Why Safeguarding Training Is Falling Short of Mental Health Legislation

Why Safeguarding Training Is Falling Short of Mental Health Legislation

Mental health sufferers are amongst the most vulnerable patients that health and social care staff work with. However, some safeguarding training services are currently failing these individuals by falling short of the regulations stipulated in the Mental Capacity Act (MCA).

Introduced in 2005, the MCA has had over ten years to take effect in the healthcare sector. Yet, it seems that many staff are still unsure of their responsibilities and commitments. Judging the mental stability of someone is difficult at the best of times, but with safeguarding training coming under scrutiny, it seems many professionals are hindered before they have even begun.

Why Aren’t Current Safeguarding Measures Working?

The MCA is a comprehensive set of regulations and instructions on identifying and treating mental health issues. But, unfortunately, much of its usefulness has become lost in translation. Nearly 90% of staff admitted a lack of understanding when it came to implementing safeguarding training techniques, citing poor clarity as the reason for their confusion.

With such a high number of professionals offering their concerns, it’s clear that something isn’t working. For the majority of staff, this missing cohesion has led them to become less confident in their decisions. While they are keen to make definitive diagnoses, the shortfall in safeguarding training has caused many to second-guess their initial thoughts.

The number one priority for mental health professionals is safeguarding training that enables them to treat patients quickly and correctly. Without the assurances they are seeking, many don’t feel they can achieve this comfortably and are often rushed or coerced into administering ineffectual treatment options.

How Does Safeguarding Training Need to Improve?

When the future of a mental health patient rests solely in your hands, you want to know you are making informed choices. Safeguarding training that offers engaging and accessible learning opportunities on-the-job safeguarding training can be both expensive and a nightmare to coordinate, an alternative solution is needed.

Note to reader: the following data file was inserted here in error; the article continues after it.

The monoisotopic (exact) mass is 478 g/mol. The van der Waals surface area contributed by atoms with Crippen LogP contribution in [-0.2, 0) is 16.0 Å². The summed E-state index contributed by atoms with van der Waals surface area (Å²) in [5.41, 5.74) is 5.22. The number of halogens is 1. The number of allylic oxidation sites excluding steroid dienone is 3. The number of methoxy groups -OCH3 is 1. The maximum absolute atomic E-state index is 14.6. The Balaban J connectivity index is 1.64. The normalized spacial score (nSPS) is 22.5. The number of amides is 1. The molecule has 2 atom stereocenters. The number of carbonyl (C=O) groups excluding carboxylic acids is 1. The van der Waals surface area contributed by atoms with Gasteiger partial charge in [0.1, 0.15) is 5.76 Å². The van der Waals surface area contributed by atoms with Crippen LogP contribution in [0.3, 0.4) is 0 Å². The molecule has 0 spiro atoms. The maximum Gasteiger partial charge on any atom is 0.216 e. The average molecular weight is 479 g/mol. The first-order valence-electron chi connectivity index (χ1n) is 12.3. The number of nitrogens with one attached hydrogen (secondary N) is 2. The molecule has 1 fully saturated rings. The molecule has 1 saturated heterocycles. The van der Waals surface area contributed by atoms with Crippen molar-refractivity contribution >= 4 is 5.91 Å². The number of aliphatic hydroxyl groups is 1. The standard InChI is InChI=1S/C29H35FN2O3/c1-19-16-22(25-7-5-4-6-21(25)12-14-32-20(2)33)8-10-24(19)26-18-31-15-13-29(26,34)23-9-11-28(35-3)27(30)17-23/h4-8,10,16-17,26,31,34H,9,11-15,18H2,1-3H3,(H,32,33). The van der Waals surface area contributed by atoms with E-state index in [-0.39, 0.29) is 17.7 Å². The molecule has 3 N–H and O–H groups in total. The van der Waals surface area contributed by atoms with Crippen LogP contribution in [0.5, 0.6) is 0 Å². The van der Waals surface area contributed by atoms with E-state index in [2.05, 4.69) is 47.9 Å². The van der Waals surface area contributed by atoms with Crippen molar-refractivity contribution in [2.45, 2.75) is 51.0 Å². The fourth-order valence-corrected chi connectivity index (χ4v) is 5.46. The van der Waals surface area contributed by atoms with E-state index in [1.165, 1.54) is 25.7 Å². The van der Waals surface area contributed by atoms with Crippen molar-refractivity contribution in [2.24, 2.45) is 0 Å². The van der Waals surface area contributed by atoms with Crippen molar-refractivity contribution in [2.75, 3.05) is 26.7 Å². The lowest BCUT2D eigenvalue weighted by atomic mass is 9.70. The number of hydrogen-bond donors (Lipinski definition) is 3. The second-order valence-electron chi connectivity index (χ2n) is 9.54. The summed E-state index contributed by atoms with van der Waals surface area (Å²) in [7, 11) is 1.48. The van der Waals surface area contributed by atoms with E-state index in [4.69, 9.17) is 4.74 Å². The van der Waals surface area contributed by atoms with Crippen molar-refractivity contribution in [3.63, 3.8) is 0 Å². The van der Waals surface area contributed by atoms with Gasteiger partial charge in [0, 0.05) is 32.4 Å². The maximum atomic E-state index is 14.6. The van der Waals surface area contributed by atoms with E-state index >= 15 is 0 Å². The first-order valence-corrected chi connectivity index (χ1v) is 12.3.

Out of the healthcare professionals questioned, 92% believed they would benefit from more online training courses and resources. One of the biggest obstacles for an effective diagnosis is time constraints, which prevent staff from doing their job effectively. Online safeguarding training negates the need for lengthy training meetings and allows employees to stay up to date on current regulations in their own time. The increased flexibility could help healthcare staff integrate safeguarding training more efficiently.  

Following the guidelines laid out in the MCA is incredibly important, as they ensure that all patients are treated with the same respect and care. If safeguarding training is poor, many vulnerable people could be denied the access to the medical help they so desperately require. By 2020, the NHS wants to reform its mental health facilities, in order to service a million more mental health patients. However, until staff receive a better quality of safeguarding instructions, this goal is unlikely to be met.

In order for any level of change to be implemented, safeguarding training needs to meet expected standards. The MCA is vital to the protection of those most at risk and any misinterpretations need to be addressed. Mental health practitioners work on the frontline of an extremely important profession and we must ensure they are receiving an adequate level of guidance and safeguarding training. Online training courses can bridge the gap between legislation and action, allowing caring professionals to meet both MCA guidelines and their own personal expectations.  

Meeting quality care standards is vital to the effective safeguarding of any demographic. Check out a free trial of EduCare’s safeguarding training courses or contact us today for more information on any of the services we provide.

Return to news